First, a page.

No money.
No timeline for implementation.
No perceived urgency, no need, or other pressing priorities.

Whatever the reason, you know you should invest your time elsewhere.

You need a clean exit – an exit that’ll allow you to move on without offending the prospect, while also leaving the door open for future contact initiated by them or you.

Invest some time outside the money hours* (on your own or with your team) in creating a couple of solid and polite exit statements for those difficult sales situations where you know you can better serve elsewhere (at least for now).

A professional and courteous exit will help you create good will and plant seeds among people who may one day become qualified prospects. And remember – you reap what you sow.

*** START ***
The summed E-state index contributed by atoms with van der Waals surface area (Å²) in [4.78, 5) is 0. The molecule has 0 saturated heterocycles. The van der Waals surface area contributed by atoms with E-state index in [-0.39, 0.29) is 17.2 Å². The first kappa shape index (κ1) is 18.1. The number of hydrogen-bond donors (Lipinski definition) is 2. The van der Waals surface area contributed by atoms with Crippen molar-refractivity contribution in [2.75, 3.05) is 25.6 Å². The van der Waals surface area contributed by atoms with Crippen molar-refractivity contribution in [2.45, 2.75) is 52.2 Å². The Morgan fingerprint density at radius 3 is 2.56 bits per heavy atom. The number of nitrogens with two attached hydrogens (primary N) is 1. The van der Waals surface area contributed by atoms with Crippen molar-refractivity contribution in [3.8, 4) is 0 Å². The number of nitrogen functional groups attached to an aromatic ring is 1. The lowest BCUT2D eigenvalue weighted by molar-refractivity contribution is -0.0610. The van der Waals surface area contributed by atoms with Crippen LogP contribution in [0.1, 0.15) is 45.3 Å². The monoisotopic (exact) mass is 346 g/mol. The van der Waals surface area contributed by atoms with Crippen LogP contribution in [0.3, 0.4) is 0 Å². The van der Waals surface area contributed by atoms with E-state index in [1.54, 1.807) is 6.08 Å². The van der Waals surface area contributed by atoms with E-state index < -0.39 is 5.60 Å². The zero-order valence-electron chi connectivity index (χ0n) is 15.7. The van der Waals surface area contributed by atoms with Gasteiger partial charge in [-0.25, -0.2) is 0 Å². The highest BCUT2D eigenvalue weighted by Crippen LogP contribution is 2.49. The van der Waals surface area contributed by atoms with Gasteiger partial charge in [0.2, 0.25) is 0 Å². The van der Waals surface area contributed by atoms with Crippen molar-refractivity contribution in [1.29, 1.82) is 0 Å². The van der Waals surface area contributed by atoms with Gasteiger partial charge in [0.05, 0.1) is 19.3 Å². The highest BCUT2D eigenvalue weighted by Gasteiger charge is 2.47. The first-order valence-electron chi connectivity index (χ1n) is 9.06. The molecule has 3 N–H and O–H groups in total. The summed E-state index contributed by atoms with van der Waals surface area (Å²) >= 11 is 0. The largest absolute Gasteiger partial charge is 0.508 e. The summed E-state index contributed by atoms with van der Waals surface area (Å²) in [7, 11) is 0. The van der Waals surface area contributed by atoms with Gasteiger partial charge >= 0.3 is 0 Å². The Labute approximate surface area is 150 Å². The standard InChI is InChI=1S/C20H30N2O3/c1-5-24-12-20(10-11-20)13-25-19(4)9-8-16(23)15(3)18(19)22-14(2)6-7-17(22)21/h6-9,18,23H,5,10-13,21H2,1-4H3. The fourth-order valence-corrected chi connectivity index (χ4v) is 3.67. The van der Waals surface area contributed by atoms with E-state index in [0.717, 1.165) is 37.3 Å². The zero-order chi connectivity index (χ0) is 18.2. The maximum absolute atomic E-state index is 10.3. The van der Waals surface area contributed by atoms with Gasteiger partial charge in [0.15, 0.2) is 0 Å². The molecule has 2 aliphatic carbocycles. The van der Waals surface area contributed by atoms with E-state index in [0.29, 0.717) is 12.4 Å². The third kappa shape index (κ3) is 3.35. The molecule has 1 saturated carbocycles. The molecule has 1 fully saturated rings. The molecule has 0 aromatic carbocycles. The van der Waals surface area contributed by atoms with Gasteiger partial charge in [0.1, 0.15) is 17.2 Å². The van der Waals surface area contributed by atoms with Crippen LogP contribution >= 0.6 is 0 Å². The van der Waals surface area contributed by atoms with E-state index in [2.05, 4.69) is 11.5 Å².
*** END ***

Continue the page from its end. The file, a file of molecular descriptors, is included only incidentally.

*money hours: the hours in a sales day where one can talk with prospects and/ or customers… the most valuable hours of the day


Sample exit statements…

“At the moment, I’m not sure we can provide enough value to you but I’d like to keep in touch should things change. May I keep in touch periodically?”

“That sounds like an exciting project. We may be a little early in our discussions given all of your priorities. May I give you a call in two months?”

“Wow, you really have your hands full at the moment. Perhaps we should talk again in a few months and let you focus on these other priorities. May I add you to our company newsletter?”

(Get these exits with the Qualifying Guide.)

%d bloggers like this: